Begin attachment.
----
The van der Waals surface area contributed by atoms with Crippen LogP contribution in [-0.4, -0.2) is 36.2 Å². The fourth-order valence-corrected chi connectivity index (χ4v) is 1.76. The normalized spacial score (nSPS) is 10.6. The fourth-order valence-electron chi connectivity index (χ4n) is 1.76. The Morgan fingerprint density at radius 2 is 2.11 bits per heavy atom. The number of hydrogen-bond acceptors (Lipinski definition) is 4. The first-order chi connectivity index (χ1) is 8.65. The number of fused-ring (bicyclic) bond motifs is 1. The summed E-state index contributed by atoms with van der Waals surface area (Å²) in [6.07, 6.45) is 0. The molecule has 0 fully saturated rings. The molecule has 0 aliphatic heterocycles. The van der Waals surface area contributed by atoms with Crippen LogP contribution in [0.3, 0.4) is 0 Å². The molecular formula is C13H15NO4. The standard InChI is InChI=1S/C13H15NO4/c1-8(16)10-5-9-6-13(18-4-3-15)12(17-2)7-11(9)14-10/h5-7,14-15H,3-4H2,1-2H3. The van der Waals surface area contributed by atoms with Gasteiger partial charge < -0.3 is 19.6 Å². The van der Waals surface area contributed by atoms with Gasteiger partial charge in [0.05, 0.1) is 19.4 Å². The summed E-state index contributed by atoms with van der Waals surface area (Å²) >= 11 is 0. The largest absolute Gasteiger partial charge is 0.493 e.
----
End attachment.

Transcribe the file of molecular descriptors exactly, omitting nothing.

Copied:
The van der Waals surface area contributed by atoms with Crippen LogP contribution in [-0.4, -0.2) is 36.2 Å². The fourth-order valence-corrected chi connectivity index (χ4v) is 1.76. The normalized spacial score (nSPS) is 10.6. The fourth-order valence-electron chi connectivity index (χ4n) is 1.76. The Morgan fingerprint density at radius 2 is 2.11 bits per heavy atom. The number of hydrogen-bond acceptors (Lipinski definition) is 4. The first-order chi connectivity index (χ1) is 8.65. The number of fused-ring (bicyclic) bond motifs is 1. The summed E-state index contributed by atoms with van der Waals surface area (Å²) in [6.07, 6.45) is 0. The molecule has 0 fully saturated rings. The molecule has 0 aliphatic heterocycles. The van der Waals surface area contributed by atoms with Crippen LogP contribution in [0.3, 0.4) is 0 Å². The molecular formula is C13H15NO4. The standard InChI is InChI=1S/C13H15NO4/c1-8(16)10-5-9-6-13(18-4-3-15)12(17-2)7-11(9)14-10/h5-7,14-15H,3-4H2,1-2H3. The van der Waals surface area contributed by atoms with Gasteiger partial charge < -0.3 is 19.6 Å². The van der Waals surface area contributed by atoms with Gasteiger partial charge in [0.05, 0.1) is 19.4 Å². The summed E-state index contributed by atoms with van der Waals surface area (Å²) >= 11 is 0. The largest absolute Gasteiger partial charge is 0.493 e.